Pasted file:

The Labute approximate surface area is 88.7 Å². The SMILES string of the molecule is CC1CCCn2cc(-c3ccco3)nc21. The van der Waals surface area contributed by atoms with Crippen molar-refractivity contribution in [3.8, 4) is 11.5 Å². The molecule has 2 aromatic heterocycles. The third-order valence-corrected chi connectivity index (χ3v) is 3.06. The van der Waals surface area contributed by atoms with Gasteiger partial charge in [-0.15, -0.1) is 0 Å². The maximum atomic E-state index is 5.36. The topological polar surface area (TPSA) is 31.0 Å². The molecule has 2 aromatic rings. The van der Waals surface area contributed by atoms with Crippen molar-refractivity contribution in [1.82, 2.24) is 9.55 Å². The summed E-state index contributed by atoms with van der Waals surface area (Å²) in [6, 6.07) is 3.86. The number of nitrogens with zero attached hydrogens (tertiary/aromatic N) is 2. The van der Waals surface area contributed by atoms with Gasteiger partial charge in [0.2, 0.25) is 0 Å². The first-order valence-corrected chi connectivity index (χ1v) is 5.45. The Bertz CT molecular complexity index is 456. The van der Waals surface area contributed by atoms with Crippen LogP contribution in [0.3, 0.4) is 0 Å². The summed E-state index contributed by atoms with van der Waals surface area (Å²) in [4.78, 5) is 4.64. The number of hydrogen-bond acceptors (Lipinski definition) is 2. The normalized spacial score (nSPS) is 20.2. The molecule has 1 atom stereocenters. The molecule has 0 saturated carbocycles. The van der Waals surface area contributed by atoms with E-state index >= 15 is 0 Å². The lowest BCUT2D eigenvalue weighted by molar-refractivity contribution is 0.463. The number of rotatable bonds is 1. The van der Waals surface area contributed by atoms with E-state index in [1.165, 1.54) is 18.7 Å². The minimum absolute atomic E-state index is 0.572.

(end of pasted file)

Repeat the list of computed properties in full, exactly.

The Labute approximate surface area is 88.7 Å². The SMILES string of the molecule is CC1CCCn2cc(-c3ccco3)nc21. The van der Waals surface area contributed by atoms with Crippen molar-refractivity contribution in [3.8, 4) is 11.5 Å². The molecule has 2 aromatic heterocycles. The third-order valence-corrected chi connectivity index (χ3v) is 3.06. The van der Waals surface area contributed by atoms with Gasteiger partial charge in [-0.15, -0.1) is 0 Å². The maximum atomic E-state index is 5.36. The topological polar surface area (TPSA) is 31.0 Å². The molecule has 2 aromatic rings. The van der Waals surface area contributed by atoms with Crippen molar-refractivity contribution in [1.82, 2.24) is 9.55 Å². The summed E-state index contributed by atoms with van der Waals surface area (Å²) in [6, 6.07) is 3.86. The number of nitrogens with zero attached hydrogens (tertiary/aromatic N) is 2. The van der Waals surface area contributed by atoms with Gasteiger partial charge in [0.2, 0.25) is 0 Å². The first-order valence-corrected chi connectivity index (χ1v) is 5.45. The Bertz CT molecular complexity index is 456. The van der Waals surface area contributed by atoms with Crippen LogP contribution in [0.3, 0.4) is 0 Å². The summed E-state index contributed by atoms with van der Waals surface area (Å²) in [4.78, 5) is 4.64. The number of hydrogen-bond acceptors (Lipinski definition) is 2. The normalized spacial score (nSPS) is 20.2. The molecule has 1 atom stereocenters. The molecule has 0 saturated carbocycles. The van der Waals surface area contributed by atoms with E-state index >= 15 is 0 Å². The lowest BCUT2D eigenvalue weighted by molar-refractivity contribution is 0.463. The number of rotatable bonds is 1. The van der Waals surface area contributed by atoms with E-state index in [1.165, 1.54) is 18.7 Å². The minimum absolute atomic E-state index is 0.572.